Hearing Loss Can be Triggered by This Disease

Image of a neural disease that would cause high-frequency hearing loss.

Do you invest much time considering your nervous system? For the majority of individuals, the answer would most likely be not that frequently. Usually, you wouldn’t have to be concerned about how your neurons are communicating signals to the nerves of your body. But you will take a closer look when something isn’t working right and the nerves begin to misfire.

There’s one specific disease, known as Charcot-Marie-Tooth (CMT) disease, which can impact the nervous system on a relatively large scale, though the symptoms usually manifest mainly in the extremities. high-frequency hearing loss can also be triggered by CMT according to some evidence.

Charot-Marie-Tooth Disease, What is it?

Charcot-Marie-Tooth disease is a set of inherited conditions. Essentially, these genetic disorders cause something to go wrong with your nerves or with the protective sheathing surrounding your nerves.

The result is that the signals sent from your brain to those nerves (and from those nerves back to your brain) don’t progress all that well. Functionally, this can lead to both a loss in motor function and a loss of sensation.

CMT can be present in numerous varieties and a mixture of genetic factors normally result in its expressions. Symptoms of CMT commonly start in the feet and work their way up to the arms. And, high-frequency hearing loss, oddly, has a high rate of occurrence among those who have CMT.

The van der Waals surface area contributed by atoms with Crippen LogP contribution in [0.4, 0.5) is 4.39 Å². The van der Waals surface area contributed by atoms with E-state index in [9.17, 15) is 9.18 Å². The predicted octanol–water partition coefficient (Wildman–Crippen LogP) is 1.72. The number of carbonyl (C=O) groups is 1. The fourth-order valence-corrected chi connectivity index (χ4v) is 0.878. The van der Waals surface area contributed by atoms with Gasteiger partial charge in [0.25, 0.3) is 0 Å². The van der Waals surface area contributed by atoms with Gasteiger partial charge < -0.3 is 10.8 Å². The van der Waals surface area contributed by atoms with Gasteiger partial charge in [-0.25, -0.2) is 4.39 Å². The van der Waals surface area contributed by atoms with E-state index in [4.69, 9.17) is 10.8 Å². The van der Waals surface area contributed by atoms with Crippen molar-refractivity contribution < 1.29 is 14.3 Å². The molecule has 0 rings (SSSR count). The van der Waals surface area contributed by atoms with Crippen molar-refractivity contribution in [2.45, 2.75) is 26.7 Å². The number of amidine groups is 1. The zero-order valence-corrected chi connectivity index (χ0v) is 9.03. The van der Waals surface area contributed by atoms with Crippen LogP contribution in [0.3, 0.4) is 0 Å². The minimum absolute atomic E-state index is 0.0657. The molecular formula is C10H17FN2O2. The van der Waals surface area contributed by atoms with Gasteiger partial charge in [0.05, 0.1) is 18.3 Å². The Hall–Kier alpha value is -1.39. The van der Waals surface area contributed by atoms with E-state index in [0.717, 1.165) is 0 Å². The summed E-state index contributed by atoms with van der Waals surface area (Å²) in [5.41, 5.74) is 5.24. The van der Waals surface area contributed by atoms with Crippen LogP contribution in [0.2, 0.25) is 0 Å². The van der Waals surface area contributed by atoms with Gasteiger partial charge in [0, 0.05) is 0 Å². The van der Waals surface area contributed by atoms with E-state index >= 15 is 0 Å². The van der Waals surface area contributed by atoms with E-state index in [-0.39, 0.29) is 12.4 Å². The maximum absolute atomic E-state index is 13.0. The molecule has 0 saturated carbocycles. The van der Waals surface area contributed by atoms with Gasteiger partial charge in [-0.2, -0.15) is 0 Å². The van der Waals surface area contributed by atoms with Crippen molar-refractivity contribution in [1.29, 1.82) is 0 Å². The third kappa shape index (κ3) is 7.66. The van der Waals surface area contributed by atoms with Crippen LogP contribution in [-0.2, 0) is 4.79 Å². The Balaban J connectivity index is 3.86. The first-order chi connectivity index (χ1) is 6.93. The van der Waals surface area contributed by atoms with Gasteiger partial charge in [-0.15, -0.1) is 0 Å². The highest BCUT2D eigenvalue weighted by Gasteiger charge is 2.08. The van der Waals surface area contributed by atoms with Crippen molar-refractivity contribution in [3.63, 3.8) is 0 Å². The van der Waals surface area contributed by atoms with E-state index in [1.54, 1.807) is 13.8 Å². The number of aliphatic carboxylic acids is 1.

The Cochlear Nerve: A Connection Between CMT and Loss of Hearing

The link between CMT and loss of hearing has always been colloquially supported (that is, everyone knows someone who has a tells about it – at least inside of the CMT culture). And it seemed to confuse people who had CMT – the ear didn’t seem all that related to the loss of sensation in the legs, for example.

A scientific study firmly established the connection just recently when a group of scientists examined 79 people with CMT at the University of Iowa Hospitals and Clinics.

The results were rather decisive. Nearly everyone with CMT passed their low and moderate frequency hearing exams with flying colors. But high-frequency sounds (in the moderate region in particular) were effortlessly heard by all of the participants. high-frequency hearing loss, according to this research, is likely to be connected to CMT.

The Cause of Hearing Loss and How to Treat It

The link between high-frequency hearing loss and CMT may, at first, seem puzzling. Like all other parts of your body rely on correctly functioning nerves. That also goes for your ears.

What many researchers hypothesize happens is that the cochlear nerve is impacted by the CMT – disrupting your ear’s ability to interpret and convey sounds in a high-frequency range. Some sounds, including some voices, will be difficult to hear. Trying to understand voices in a crowded noisy room is particularly difficult.

This form of hearing loss is normally managed with hearing aids. There’s no known cure for CMT. Modern hearing aids can select the precise frequencies to amplify which can give significant assistance in fighting high-frequency hearing loss. Most modern hearing aids can also do well in noisy environments.

Hearing Loss Can Have A Number of Causes

Experts still aren’t entirely certain why CMT and hearing loss seem to co-exist quite so frequently (above and beyond their untested theory). But this kind of hearing loss can be effectively treated with hearing aids. That’s why countless individuals who have CMT will take the time to get a consultation with a hearing specialist and get a fitting for a custom hearing aid.

Hearing loss symptoms can develop for many reasons. In some situations, loss of hearing is brought about by excessive exposure to damaging sounds. Blockages can be another cause. It also looks as if CMT is another possible cause.

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